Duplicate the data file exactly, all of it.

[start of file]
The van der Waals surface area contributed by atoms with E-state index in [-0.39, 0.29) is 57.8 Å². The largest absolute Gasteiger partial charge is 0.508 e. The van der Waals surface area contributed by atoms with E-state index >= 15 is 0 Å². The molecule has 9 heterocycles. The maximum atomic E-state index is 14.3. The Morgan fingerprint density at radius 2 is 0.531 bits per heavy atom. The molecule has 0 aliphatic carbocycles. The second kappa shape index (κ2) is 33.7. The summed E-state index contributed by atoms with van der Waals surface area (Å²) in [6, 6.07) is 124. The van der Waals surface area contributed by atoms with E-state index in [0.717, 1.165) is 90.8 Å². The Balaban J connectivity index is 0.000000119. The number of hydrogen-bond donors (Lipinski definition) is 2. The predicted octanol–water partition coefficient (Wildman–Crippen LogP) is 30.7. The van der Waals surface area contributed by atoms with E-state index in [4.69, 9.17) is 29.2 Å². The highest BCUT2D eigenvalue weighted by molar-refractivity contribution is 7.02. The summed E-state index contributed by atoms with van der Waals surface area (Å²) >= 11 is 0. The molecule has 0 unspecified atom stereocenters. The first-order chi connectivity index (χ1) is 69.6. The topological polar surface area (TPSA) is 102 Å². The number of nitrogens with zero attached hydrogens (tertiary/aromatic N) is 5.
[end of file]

The van der Waals surface area contributed by atoms with E-state index in [-0.39, 0.29) is 57.8 Å². The largest absolute Gasteiger partial charge is 0.508 e. The van der Waals surface area contributed by atoms with E-state index >= 15 is 0 Å². The molecule has 9 heterocycles. The maximum atomic E-state index is 14.3. The Morgan fingerprint density at radius 2 is 0.531 bits per heavy atom. The molecule has 0 aliphatic carbocycles. The second kappa shape index (κ2) is 33.7. The summed E-state index contributed by atoms with van der Waals surface area (Å²) in [6, 6.07) is 124. The van der Waals surface area contributed by atoms with E-state index in [0.717, 1.165) is 90.8 Å². The Balaban J connectivity index is 0.000000119. The number of hydrogen-bond donors (Lipinski definition) is 2. The predicted octanol–water partition coefficient (Wildman–Crippen LogP) is 30.7. The van der Waals surface area contributed by atoms with E-state index in [4.69, 9.17) is 29.2 Å². The highest BCUT2D eigenvalue weighted by molar-refractivity contribution is 7.02. The summed E-state index contributed by atoms with van der Waals surface area (Å²) >= 11 is 0. The molecule has 0 unspecified atom stereocenters. The first-order chi connectivity index (χ1) is 69.6. The topological polar surface area (TPSA) is 102 Å². The number of nitrogens with zero attached hydrogens (tertiary/aromatic N) is 5.